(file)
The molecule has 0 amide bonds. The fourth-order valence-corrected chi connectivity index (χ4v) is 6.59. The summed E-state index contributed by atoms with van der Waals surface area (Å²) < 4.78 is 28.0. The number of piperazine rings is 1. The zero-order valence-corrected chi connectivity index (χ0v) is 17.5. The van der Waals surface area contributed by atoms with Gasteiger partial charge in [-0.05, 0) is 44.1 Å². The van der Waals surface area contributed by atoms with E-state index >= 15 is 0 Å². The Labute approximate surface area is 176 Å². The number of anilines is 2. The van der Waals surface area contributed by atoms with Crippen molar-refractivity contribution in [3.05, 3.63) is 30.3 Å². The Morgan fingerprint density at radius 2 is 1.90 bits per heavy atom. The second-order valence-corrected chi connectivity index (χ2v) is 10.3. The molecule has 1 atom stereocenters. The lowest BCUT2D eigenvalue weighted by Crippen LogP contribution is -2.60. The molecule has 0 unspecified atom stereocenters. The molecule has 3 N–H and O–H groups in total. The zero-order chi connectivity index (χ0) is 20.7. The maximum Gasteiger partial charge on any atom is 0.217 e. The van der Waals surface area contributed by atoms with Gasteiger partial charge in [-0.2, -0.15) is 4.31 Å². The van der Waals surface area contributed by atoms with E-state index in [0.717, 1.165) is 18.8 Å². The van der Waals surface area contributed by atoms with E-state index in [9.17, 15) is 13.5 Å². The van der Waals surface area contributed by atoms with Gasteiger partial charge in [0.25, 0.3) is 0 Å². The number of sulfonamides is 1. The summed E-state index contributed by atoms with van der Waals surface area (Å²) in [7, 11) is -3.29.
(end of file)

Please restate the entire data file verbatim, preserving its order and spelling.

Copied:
The molecule has 0 amide bonds. The fourth-order valence-corrected chi connectivity index (χ4v) is 6.59. The summed E-state index contributed by atoms with van der Waals surface area (Å²) < 4.78 is 28.0. The number of piperazine rings is 1. The zero-order valence-corrected chi connectivity index (χ0v) is 17.5. The van der Waals surface area contributed by atoms with Gasteiger partial charge in [-0.05, 0) is 44.1 Å². The van der Waals surface area contributed by atoms with E-state index >= 15 is 0 Å². The Labute approximate surface area is 176 Å². The number of anilines is 2. The van der Waals surface area contributed by atoms with Crippen molar-refractivity contribution in [3.05, 3.63) is 30.3 Å². The Morgan fingerprint density at radius 2 is 1.90 bits per heavy atom. The second-order valence-corrected chi connectivity index (χ2v) is 10.3. The molecule has 1 atom stereocenters. The lowest BCUT2D eigenvalue weighted by Crippen LogP contribution is -2.60. The molecule has 0 unspecified atom stereocenters. The molecule has 3 N–H and O–H groups in total. The zero-order chi connectivity index (χ0) is 20.7. The maximum Gasteiger partial charge on any atom is 0.217 e. The van der Waals surface area contributed by atoms with Gasteiger partial charge in [-0.2, -0.15) is 4.31 Å². The van der Waals surface area contributed by atoms with E-state index in [0.717, 1.165) is 18.8 Å². The van der Waals surface area contributed by atoms with E-state index in [9.17, 15) is 13.5 Å². The van der Waals surface area contributed by atoms with Gasteiger partial charge in [0.25, 0.3) is 0 Å². The number of sulfonamides is 1. The summed E-state index contributed by atoms with van der Waals surface area (Å²) in [7, 11) is -3.29.